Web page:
Another cause of the gap is that women are still clustering in lower-paid professions, though this is also changing as women infiltrate fields like law and medicine. Another cause is that men work a slightly longer workweek. Yet another cause may be what is called the maternal pay wall: Once women have children, their salaries grow more slowly than men's. Even taking all these factors into account, economists have concluded that there is a portion of the pay gap that is "unexplained," and likely due to discrimination.

Given this complex set of causes, there are lots of policy fixes necessary to correct the pay gap. The president cited the Lilly Ledbetter Fair Pay Act, which was the first bill he signed into law. The Act makes it easier for a person to bring a pay discrimination case to court by relaxing the old rules on the statute of limitations. (By the time Lilly Ledbetter found out she had been discriminated against, it was too late to sue under the existing law at the time). That's a valuable law but it won't fix everything. We need other anti-discrimination laws as well, and a government prepared to enforce them.

We also need measures in place to ensure women advance. If Romney really had gone out of his way to recruit women for top positions, that would be noteworthy; it does help when women are sought out and encouraged to put themselves forward.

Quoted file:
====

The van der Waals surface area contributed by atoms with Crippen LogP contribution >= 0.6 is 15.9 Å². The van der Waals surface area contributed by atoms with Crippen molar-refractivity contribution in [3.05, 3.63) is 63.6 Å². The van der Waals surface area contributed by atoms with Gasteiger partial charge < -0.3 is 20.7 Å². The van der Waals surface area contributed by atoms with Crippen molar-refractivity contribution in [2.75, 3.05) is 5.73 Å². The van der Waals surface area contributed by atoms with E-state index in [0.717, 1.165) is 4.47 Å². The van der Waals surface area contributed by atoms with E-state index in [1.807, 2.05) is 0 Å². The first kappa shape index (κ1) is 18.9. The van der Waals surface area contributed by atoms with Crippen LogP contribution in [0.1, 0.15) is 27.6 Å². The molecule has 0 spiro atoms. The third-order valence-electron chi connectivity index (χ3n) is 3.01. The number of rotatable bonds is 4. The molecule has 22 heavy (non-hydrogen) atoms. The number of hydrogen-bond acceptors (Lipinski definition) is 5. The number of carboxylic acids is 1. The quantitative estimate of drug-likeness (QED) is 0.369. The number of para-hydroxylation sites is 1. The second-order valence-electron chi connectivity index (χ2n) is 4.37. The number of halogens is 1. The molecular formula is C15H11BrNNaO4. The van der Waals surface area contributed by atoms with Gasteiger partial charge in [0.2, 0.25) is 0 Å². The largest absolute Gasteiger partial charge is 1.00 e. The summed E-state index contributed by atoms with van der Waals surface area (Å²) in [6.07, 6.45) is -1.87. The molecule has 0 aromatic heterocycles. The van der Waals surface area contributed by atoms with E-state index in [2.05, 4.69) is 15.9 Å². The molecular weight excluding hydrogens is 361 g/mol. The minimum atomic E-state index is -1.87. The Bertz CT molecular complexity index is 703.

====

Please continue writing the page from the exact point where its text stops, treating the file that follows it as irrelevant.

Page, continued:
We might want to talk about quotas and affirmative action. (Would a President Romney codify any of this binder business, or would he make it purely voluntary?) We also need policies that will keep women in the workforce after they become mothers. Critically, that means not only flextime but also child care. It's child care that enables women and men to keep working.

There’s a whole constellation of fixes that are necessary, but the conversation about the pay gap rarely gets that detailed.

Liberals and feminists tend to focus on the discrimination piece of it. Conservatives tend to argue that women "want" the pay gap because they don't work as long of hours as men, and sort themselves into lower-paying fields. They like to argue that it’s voluntary. Neither of these perspectives addresses the full picture.

Somewhat related to all this: I went to hear Gloria Steinem speak last week in honor of the 40th anniversary of Ms. Magazine. Addressing the question of why there aren't more women in politics, she argued that as long as women are the primary caregivers for children, people will  associate female authority with childhood. Thus, having women in positions of power will make many people feel uncomfortably child-like. She argued that encouraging more men to take a larger caregiving role  will dispel this feeling; people will become more comfortable with authoritative women.

So more stay at home dads (or simply more dads as involved parents) will ultimately equal more women in positions of power. I thought that was a fascinating psychological point. Too bad they didn't get into it during the debate.

Photo credit: Reuters/ Rick Wilking